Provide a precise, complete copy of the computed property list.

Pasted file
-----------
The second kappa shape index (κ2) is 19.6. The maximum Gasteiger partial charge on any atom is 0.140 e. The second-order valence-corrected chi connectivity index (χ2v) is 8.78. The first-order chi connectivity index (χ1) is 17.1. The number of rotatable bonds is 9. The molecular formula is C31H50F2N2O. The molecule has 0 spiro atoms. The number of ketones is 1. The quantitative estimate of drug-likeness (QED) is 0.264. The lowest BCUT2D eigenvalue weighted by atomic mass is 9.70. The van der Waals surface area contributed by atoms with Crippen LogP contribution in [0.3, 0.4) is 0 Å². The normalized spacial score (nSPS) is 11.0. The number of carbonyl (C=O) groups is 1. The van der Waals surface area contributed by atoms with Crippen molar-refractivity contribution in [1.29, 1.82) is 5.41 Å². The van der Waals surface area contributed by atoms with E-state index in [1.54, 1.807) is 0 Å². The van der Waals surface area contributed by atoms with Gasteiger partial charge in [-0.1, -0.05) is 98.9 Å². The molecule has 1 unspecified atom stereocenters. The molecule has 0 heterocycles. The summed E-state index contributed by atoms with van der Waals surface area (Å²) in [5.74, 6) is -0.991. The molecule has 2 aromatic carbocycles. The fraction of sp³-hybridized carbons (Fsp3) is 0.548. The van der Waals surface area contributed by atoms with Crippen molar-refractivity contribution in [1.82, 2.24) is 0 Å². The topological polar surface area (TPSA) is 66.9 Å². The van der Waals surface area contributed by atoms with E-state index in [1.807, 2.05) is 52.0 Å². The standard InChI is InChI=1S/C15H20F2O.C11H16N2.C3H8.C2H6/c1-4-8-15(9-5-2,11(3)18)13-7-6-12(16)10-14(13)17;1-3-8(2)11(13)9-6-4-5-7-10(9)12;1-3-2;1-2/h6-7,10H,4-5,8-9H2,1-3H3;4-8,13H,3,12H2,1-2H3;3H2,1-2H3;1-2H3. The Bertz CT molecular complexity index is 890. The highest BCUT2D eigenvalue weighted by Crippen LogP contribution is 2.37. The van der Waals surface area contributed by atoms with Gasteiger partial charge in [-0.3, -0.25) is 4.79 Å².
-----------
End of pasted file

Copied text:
The second kappa shape index (κ2) is 19.6. The maximum Gasteiger partial charge on any atom is 0.140 e. The second-order valence-corrected chi connectivity index (χ2v) is 8.78. The first-order chi connectivity index (χ1) is 17.1. The number of rotatable bonds is 9. The molecular formula is C31H50F2N2O. The molecule has 0 spiro atoms. The number of ketones is 1. The quantitative estimate of drug-likeness (QED) is 0.264. The lowest BCUT2D eigenvalue weighted by atomic mass is 9.70. The van der Waals surface area contributed by atoms with Crippen LogP contribution in [0.3, 0.4) is 0 Å². The normalized spacial score (nSPS) is 11.0. The number of carbonyl (C=O) groups is 1. The van der Waals surface area contributed by atoms with Crippen molar-refractivity contribution in [1.29, 1.82) is 5.41 Å². The van der Waals surface area contributed by atoms with E-state index in [1.54, 1.807) is 0 Å². The van der Waals surface area contributed by atoms with Gasteiger partial charge in [-0.1, -0.05) is 98.9 Å². The molecule has 1 unspecified atom stereocenters. The molecule has 0 heterocycles. The summed E-state index contributed by atoms with van der Waals surface area (Å²) in [5.74, 6) is -0.991. The molecule has 2 aromatic carbocycles. The fraction of sp³-hybridized carbons (Fsp3) is 0.548. The van der Waals surface area contributed by atoms with Crippen molar-refractivity contribution in [1.82, 2.24) is 0 Å². The topological polar surface area (TPSA) is 66.9 Å². The van der Waals surface area contributed by atoms with E-state index in [1.807, 2.05) is 52.0 Å². The standard InChI is InChI=1S/C15H20F2O.C11H16N2.C3H8.C2H6/c1-4-8-15(9-5-2,11(3)18)13-7-6-12(16)10-14(13)17;1-3-8(2)11(13)9-6-4-5-7-10(9)12;1-3-2;1-2/h6-7,10H,4-5,8-9H2,1-3H3;4-8,13H,3,12H2,1-2H3;3H2,1-2H3;1-2H3. The Bertz CT molecular complexity index is 890. The highest BCUT2D eigenvalue weighted by Crippen LogP contribution is 2.37. The van der Waals surface area contributed by atoms with Gasteiger partial charge in [-0.3, -0.25) is 4.79 Å².